Inside Higher Education reported that the University of Michigan Press announced that it would resume distribution of Bard professor Joel Kovel’s book, Overcoming Zionism, but will re-examine its relationship with the book’s left-wing publisher Pluto Press:
In a statement released by the university, the press Executive Board (a faculty body) said that while it “has deep reservations about Overcoming Zionism, it would be a blow against free speech to remove the book from distribution on that basis. We conclude that we should not fail to honor our distribution agreement based on our reservations about the content of a single book.”
The statement continued: “Such a course raises both First Amendment issues and concerns about the appearance of censorship. As members of the university community dedicated to academic freedom and open debate among differing views, the Executive Board stands firmly for freedom of expression, and against even the appearance of censorship. In this instance, both legal and value considerations lead us to the decision to resume distribution of the book.”
At the same time, the board tried to distance itself from the book and its publisher. “Had the manuscript gone through the standard review process used by the University of Michigan Press, the board would not have recommended publication. But the arrangement with Pluto Press is for distribution only; the UM Press never intended to review individually every title published by Pluto (or any other press for which it holds distribution rights). By resuming distribution, the board in no way endorses the content of the book.”
In addition, the board announced that Pluto’s decision to publish Overcoming Zionism “brings into question the viability of UM Press’s distribution agreement with Pluto Press. The board intends to look into these matters and decide, later this fall, whether the distribution contract with Pluto Press should be continued.”
The decision prompted Pluto Press chairman Roger van Zwanenberg to say:
…that he found the statements about the “deep reservations” on the book and the questions about his press to be “less reassuring.” And he questioned whether these statements are consistent with academic freedom.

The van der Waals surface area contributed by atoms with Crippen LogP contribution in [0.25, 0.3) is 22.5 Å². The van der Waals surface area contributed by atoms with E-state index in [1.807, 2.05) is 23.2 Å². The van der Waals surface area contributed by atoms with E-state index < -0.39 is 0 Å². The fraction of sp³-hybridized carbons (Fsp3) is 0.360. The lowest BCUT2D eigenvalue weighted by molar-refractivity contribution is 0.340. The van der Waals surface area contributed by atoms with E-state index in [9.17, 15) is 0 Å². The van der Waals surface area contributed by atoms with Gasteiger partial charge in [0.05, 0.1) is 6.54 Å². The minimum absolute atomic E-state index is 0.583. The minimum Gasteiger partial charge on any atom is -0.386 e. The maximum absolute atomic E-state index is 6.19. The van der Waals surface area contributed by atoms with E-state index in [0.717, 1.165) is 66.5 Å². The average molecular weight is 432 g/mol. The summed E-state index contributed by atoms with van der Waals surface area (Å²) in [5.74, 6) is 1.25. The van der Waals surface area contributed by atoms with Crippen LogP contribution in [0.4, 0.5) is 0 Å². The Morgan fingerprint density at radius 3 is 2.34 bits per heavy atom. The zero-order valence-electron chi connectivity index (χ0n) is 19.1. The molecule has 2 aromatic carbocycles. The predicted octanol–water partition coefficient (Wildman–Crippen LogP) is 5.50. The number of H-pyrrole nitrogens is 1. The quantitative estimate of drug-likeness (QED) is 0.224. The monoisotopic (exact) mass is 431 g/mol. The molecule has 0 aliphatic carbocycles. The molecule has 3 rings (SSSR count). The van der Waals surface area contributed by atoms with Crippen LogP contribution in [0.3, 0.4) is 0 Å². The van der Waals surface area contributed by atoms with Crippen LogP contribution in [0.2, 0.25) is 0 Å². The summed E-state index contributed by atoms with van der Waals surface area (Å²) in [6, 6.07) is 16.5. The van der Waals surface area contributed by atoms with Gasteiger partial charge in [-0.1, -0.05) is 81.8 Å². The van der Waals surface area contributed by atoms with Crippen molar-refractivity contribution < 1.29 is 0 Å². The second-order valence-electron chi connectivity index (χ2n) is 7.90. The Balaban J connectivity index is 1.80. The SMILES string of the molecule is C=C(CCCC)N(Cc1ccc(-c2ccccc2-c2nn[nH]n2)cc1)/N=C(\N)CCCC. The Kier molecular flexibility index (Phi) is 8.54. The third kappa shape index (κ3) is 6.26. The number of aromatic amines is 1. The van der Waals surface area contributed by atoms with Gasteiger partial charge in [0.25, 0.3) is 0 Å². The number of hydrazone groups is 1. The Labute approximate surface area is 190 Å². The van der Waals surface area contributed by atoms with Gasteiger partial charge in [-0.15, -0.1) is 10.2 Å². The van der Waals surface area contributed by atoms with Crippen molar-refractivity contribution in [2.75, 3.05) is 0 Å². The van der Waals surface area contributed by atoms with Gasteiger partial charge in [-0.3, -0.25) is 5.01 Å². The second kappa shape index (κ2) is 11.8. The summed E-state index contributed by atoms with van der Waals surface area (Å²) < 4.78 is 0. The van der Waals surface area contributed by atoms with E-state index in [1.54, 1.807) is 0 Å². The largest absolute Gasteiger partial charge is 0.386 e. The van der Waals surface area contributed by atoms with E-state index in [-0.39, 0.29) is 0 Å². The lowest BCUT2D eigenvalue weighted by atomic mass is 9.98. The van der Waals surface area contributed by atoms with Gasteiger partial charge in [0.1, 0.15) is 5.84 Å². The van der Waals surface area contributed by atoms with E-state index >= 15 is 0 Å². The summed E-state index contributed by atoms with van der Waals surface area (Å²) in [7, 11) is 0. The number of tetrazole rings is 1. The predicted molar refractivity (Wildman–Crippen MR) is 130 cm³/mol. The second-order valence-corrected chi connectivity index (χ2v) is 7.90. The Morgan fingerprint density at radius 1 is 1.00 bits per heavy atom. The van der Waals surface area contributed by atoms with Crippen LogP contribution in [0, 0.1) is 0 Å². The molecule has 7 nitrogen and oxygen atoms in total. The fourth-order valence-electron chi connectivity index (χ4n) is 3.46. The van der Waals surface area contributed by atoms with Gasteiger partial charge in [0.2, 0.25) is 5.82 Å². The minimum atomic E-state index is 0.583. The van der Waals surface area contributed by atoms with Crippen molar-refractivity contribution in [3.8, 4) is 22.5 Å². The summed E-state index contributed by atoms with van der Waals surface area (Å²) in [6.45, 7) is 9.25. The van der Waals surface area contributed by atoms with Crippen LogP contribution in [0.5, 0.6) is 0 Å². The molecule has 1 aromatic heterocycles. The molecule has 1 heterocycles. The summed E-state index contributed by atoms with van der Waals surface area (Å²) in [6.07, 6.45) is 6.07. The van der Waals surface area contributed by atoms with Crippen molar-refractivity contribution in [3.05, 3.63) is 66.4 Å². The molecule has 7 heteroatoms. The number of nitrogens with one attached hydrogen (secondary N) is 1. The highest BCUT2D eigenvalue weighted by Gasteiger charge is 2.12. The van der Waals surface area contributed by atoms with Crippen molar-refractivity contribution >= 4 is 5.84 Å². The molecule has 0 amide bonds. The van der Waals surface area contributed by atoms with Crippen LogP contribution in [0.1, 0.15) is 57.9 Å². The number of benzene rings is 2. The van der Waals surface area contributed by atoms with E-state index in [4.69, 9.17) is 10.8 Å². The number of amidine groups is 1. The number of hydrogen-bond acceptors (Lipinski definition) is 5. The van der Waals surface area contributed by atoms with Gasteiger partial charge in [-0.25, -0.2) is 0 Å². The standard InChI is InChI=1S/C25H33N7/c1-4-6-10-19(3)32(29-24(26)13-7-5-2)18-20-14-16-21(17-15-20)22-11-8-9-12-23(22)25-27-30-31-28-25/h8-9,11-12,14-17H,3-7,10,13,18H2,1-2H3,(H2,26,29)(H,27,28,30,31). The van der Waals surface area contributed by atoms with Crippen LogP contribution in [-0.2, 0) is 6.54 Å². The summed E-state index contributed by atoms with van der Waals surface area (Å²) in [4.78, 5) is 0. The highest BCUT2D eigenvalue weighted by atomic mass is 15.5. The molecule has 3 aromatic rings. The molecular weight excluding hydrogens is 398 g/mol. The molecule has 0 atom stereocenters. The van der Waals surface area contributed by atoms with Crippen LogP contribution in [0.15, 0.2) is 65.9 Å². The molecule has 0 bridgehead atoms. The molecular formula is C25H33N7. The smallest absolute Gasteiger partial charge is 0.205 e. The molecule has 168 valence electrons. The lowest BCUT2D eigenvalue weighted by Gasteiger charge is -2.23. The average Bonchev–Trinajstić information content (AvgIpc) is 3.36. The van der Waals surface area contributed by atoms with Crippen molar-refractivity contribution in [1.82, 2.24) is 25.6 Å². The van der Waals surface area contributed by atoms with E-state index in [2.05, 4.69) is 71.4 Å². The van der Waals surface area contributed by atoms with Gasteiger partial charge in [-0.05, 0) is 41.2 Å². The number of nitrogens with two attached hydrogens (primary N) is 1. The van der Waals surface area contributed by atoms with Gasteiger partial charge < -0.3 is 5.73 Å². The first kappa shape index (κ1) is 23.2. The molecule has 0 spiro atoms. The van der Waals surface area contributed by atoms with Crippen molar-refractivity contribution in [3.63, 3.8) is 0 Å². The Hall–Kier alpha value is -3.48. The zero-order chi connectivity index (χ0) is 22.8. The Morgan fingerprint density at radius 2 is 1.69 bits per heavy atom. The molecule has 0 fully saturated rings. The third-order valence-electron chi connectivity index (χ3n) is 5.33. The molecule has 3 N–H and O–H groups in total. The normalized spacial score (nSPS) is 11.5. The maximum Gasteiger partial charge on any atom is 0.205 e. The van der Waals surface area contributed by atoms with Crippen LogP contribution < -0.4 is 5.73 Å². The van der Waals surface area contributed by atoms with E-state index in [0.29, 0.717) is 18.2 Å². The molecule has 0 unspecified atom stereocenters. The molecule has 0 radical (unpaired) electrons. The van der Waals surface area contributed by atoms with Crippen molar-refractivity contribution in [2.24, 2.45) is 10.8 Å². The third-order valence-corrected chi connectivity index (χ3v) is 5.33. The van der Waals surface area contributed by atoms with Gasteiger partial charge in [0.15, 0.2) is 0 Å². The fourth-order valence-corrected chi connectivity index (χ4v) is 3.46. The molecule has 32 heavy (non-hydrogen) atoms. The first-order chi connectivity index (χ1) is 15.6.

“These so called ‘deep reservations’, stem from what is acceptable scholarship and what is unacceptable,” he said. Tenure and academic freedom should protect the tradition of “critical scholarship” and assure that “unpopular scholarship can thrive,” van Zwanenberg said. Pluto has always worked within the “critical scholarship” framework, he said, publishing Marxist and anarchist theorists, among others, and such well known figures in American academe as Noam Chomsky.
The initial announcement that the University of Michigan Press decided to cease distribution after a campaign initiated by the local chapter of Standwithus prompted JewishConscience writer Dr. Mark Braverman to send U of M Press director Phil Pochoda this letter:
Dear Dr. Pochoda,
I was shocked to read your note to Joel Kovel and by your decision to cease shipping Overcoming Zionism. What are you doing??? You are free to disagree with Dr. Kovel’s ideas and even with his style, but to engage in de facto censorship – despite your apparent commitment to free speech – I am frankly, to use your word, appalled. Dr. Kovel’s analysis is indeed radical in that he does not hold back or attempt to strike a “balanced” position with respect to the sins of Zionism. Indeed, his analysis is clearly intertwined with his Marxist perspective. In that sense, he is, in fact, “on the barricades” in seeing Zionism as inextricably involved in capitalism and its connection to colonialism and economic imperialism. Surely you would not act in this manner toward the work of a scholar because his or her work was based on or informed by a political or philosophical orientation with which you disagree or find distasteful.
As to your characterization of his “attack” on Zionism, I do not see Dr. Kovel’s book as vicious. I see it as an expression of his horror at what Zionism has produced in modern-day Israel, and as the anguished cry of a Jew who is deeply saddened by and outraged at what is being done in his name. As another Jew who has read widely on the subject, has lived in Israel, and has visited Israel and the Occupied Territories in recent years, I feel that horror and that outrage, and greatly appreciate that Dr. Kovel has applied his prodigious talents and impressive intellect in undertaking the work represented by Overcoming Zionism.
Dr. Pochoda, I wonder if you have visited the West Bank — not under the guidance of the Israeli government or its Jewish-American sponsors but really visited — and seen the Occupation. If you have not, I would respectfully ask that you withhold your indignation towards Dr. Kovel’s passionate and uncompromising critique until you have seen what we have seen, and, as a Jew, felt what we have felt. Perhaps then your outrage will be directed, not at Jews like Dr. Kovel who have undertaken to witness and to protest, but at the defenders and implementers of Israel’s morally and legally indefensible policies toward the indigenous people of Palestine.
Mark Braverman, Ph.D.
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